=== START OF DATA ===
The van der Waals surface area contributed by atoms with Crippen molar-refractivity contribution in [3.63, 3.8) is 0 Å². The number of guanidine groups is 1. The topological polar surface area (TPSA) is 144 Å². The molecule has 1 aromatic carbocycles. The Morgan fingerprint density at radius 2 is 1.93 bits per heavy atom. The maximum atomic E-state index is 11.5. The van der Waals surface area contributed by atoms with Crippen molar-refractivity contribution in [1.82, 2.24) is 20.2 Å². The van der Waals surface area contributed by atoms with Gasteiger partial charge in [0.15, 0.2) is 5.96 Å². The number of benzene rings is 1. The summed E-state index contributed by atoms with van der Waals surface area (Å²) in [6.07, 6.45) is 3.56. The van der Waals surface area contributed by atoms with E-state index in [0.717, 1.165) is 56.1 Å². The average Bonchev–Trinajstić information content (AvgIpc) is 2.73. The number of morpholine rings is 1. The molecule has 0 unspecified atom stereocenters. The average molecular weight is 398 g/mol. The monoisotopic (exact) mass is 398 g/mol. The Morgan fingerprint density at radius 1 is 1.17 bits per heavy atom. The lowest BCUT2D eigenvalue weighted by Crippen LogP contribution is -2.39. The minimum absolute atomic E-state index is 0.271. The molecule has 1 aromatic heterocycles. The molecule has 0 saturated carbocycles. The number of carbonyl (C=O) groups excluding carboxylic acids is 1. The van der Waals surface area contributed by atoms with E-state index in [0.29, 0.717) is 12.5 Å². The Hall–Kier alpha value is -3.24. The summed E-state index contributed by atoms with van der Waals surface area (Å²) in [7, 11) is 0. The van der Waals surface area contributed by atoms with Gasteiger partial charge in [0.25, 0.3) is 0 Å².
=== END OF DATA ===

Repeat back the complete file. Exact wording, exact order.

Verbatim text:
The van der Waals surface area contributed by atoms with Crippen molar-refractivity contribution in [3.63, 3.8) is 0 Å². The number of guanidine groups is 1. The topological polar surface area (TPSA) is 144 Å². The molecule has 1 aromatic carbocycles. The Morgan fingerprint density at radius 2 is 1.93 bits per heavy atom. The maximum atomic E-state index is 11.5. The van der Waals surface area contributed by atoms with Crippen molar-refractivity contribution in [1.82, 2.24) is 20.2 Å². The van der Waals surface area contributed by atoms with Gasteiger partial charge in [0.15, 0.2) is 5.96 Å². The number of benzene rings is 1. The summed E-state index contributed by atoms with van der Waals surface area (Å²) in [6.07, 6.45) is 3.56. The van der Waals surface area contributed by atoms with E-state index in [0.717, 1.165) is 56.1 Å². The average Bonchev–Trinajstić information content (AvgIpc) is 2.73. The number of morpholine rings is 1. The molecule has 0 unspecified atom stereocenters. The average molecular weight is 398 g/mol. The monoisotopic (exact) mass is 398 g/mol. The Morgan fingerprint density at radius 1 is 1.17 bits per heavy atom. The lowest BCUT2D eigenvalue weighted by Crippen LogP contribution is -2.39. The minimum absolute atomic E-state index is 0.271. The molecule has 1 aromatic heterocycles. The molecule has 0 saturated carbocycles. The number of carbonyl (C=O) groups excluding carboxylic acids is 1. The van der Waals surface area contributed by atoms with E-state index in [0.29, 0.717) is 12.5 Å². The Hall–Kier alpha value is -3.24. The summed E-state index contributed by atoms with van der Waals surface area (Å²) in [7, 11) is 0. The van der Waals surface area contributed by atoms with Gasteiger partial charge in [0.25, 0.3) is 0 Å².